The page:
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I was asked to share this little code-snippet I developed to improve the threaded discussions on Canvas (thanks Chris Hofer). You may have noticed that Canvas' current threaded discussions aren't actually very threaded. But, that's ok, because Canvas also makes it surprisingly easy to fix the situation with some simple edits to the global CSS.


Let's dive right in and give you some code to play with. I'll show you two different models, and you can play from there.

Approach One

If you add the following, you should get a proper visual 'threaded' cue (see below):


.replies {
 padding-left: 7px;
 border-left: solid #f2f2f2 16px;

.discussion-read-state-btn {
  top: 32px;

div.entry-content {
  padding-left:0px !important;


Topic_ PEL Discussion-1.png

Approach Two

I personally prefer this next example in many ways. In the example above, I like that the read/unread radial indicator toggle is centered visually on the grey bars. That is not the case in the following example (although I suspect with some further tinkering with the css you could make this work).


.replies {
 padding-left: 0px;
 border-left: solid #f2f2f2 16px;

.discussion-read-state-btn {
    top: 32px;

div.entry-content {
  padding-left:0px !important;


Topic_ PEL Discussion-2.png


These were created pretty quickly this morning, but they're pretty easy to play around with (you can change the colors, width, padding, etc.). Note that lines 10-12 are important, however, and that without them your threads will quickly get too indented as Canvas injects a padding of 30 pixels into each successive layer of response.


If you create any fun variations please share, I'd love to see what you're using at your institution -- especially if you find any good improvements. Cheers.

I'll be honest. Our distance education courses are on rolling enrollment so while I've understood the concept of differentiated assignments, I've never given them much thought because there is no real use for differentiated assignments when on rolling/open enrollment. Or so I thought.

In addition to rolling enrollment, our courses also use pre-requisites in the modules to help students pace themselves and prevent them from turning in all of their assignments on the last day (and thus overwhelming the Professor and TA with grading). Pre-requisities include discussion forums, quizzes (if applicable), exams, and other applicable assignments. For example, in our Hebrew Exegesis course, a student has to do all of the work for the first 4 modules (i.e. 4 weeks) before unlocking the next 4 modules of work to complete.

So what are we to do when somebody wants to audit one of our courses? Rolling enrollment doesn't so much present an obstacle, but the pre-requisites do.  We don't want auditors to be able to post in discussion forums. Our auditors are light on the access they have via permissions. So what are my options?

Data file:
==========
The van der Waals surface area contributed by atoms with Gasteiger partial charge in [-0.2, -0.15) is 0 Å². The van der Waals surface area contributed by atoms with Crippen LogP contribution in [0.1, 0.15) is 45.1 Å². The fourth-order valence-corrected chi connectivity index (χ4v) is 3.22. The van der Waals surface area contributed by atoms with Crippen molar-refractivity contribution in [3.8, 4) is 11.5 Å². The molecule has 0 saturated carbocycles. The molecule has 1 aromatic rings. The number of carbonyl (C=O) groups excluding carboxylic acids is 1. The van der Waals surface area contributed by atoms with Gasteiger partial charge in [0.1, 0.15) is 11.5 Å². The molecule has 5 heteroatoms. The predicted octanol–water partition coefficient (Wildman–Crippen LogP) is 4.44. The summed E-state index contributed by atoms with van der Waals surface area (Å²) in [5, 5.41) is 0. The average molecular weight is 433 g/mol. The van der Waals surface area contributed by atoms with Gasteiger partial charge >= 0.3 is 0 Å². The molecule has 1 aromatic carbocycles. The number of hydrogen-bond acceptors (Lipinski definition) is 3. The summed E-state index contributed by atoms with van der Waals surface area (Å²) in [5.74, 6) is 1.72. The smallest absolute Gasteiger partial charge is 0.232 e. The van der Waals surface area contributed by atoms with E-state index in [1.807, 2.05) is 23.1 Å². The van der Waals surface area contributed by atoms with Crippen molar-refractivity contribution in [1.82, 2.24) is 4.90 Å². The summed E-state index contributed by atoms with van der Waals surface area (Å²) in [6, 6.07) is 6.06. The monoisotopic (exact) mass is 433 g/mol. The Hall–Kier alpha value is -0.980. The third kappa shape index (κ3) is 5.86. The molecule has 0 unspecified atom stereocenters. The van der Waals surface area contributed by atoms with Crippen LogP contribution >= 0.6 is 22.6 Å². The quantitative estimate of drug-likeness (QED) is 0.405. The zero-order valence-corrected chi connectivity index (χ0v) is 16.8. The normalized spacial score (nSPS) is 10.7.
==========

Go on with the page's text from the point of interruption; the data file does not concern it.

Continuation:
1. I could create a custom role, but that doesn't help anything because permissions are still not granular enough.

2. I could EXcuse each of the assignments for the auditor.  In Hebrew Exegesis, this would amount to excluding 34 assignments for EACH auditor and for future auditors. That's a lot of work I don't want to have to do!

3. Enter differentiated assignments.  I created a section within the Hebrew Exegesis course called "Auditor."  I then went into each of those assignments and assigned them to the non-auditor section.  Voila! The students still have pre-requisites, but the auditor can now access all modules without having to submit faux-assignments, interact in forums, etc.  AND, for future auditors, I simply enroll them in the "auditor" section of the course.


I always thought of differentiated assignments from a "positive" angle of being able to give different students (or groups of students) a different assignment based on their knowledge, ability, etc. However, this approach takes more of a "negative" angle of excluding students from certain (or all) assignments.


I thought I would share my light bulb moment with the community and hope others (or future others) can potentially benefit from it.

Canvas can be a great tool to support teaching and learning in face-to-face environments. Used appropriately, Canvas can help manage your class by delivering course-related activities and resources in a streamlined fashion. Unfortunately, there are a few too many occurrences of learning management system misuse spanning from unstructured document repositories to less-than-desirable course design that leave students confused and anxious. Below are 5 tips for faculty that will foster a successful Canvas experience:


1 - Customize Your Canvas Notifications

Notifications in Canvas is a Global feature. It will adjust frequency of notifications received for ALL of your courses. Notifications are categorized by Course Activities, Discussions, Conversations, Scheduling, Groups, Alerts, and Conferences. Ask questions for each item. For example, do you want to know when a new discussion post or reply is available immediately, or do you check on a daily basis anyway? Would a daily reminder be helpful nonetheless?

Take Action